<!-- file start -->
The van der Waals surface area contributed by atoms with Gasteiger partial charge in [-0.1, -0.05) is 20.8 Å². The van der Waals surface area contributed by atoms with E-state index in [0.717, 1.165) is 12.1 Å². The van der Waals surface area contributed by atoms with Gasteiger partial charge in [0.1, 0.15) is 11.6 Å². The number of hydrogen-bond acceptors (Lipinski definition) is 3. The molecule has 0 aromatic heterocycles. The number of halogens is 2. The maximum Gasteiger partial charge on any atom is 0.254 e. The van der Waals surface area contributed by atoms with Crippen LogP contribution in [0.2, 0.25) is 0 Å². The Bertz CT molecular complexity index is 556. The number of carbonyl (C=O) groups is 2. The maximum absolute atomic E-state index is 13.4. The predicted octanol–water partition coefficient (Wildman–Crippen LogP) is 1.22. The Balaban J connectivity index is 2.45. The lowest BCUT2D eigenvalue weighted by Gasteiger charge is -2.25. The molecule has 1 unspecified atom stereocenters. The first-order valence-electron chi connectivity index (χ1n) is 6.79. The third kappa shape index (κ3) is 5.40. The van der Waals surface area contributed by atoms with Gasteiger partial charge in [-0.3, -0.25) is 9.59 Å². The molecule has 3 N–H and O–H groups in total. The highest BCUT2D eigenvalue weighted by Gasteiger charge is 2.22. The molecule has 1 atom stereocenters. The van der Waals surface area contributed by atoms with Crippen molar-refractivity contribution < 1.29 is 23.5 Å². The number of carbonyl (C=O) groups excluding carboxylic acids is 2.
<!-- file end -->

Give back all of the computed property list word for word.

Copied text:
The van der Waals surface area contributed by atoms with Gasteiger partial charge in [-0.1, -0.05) is 20.8 Å². The van der Waals surface area contributed by atoms with E-state index in [0.717, 1.165) is 12.1 Å². The van der Waals surface area contributed by atoms with Gasteiger partial charge in [0.1, 0.15) is 11.6 Å². The number of hydrogen-bond acceptors (Lipinski definition) is 3. The molecule has 0 aromatic heterocycles. The number of halogens is 2. The maximum Gasteiger partial charge on any atom is 0.254 e. The van der Waals surface area contributed by atoms with Crippen LogP contribution in [0.2, 0.25) is 0 Å². The Bertz CT molecular complexity index is 556. The number of carbonyl (C=O) groups is 2. The maximum absolute atomic E-state index is 13.4. The predicted octanol–water partition coefficient (Wildman–Crippen LogP) is 1.22. The Balaban J connectivity index is 2.45. The lowest BCUT2D eigenvalue weighted by Gasteiger charge is -2.25. The molecule has 1 unspecified atom stereocenters. The first-order valence-electron chi connectivity index (χ1n) is 6.79. The third kappa shape index (κ3) is 5.40. The van der Waals surface area contributed by atoms with Gasteiger partial charge in [-0.3, -0.25) is 9.59 Å². The molecule has 3 N–H and O–H groups in total. The highest BCUT2D eigenvalue weighted by Gasteiger charge is 2.22. The molecule has 1 atom stereocenters. The van der Waals surface area contributed by atoms with Crippen molar-refractivity contribution < 1.29 is 23.5 Å². The number of carbonyl (C=O) groups excluding carboxylic acids is 2.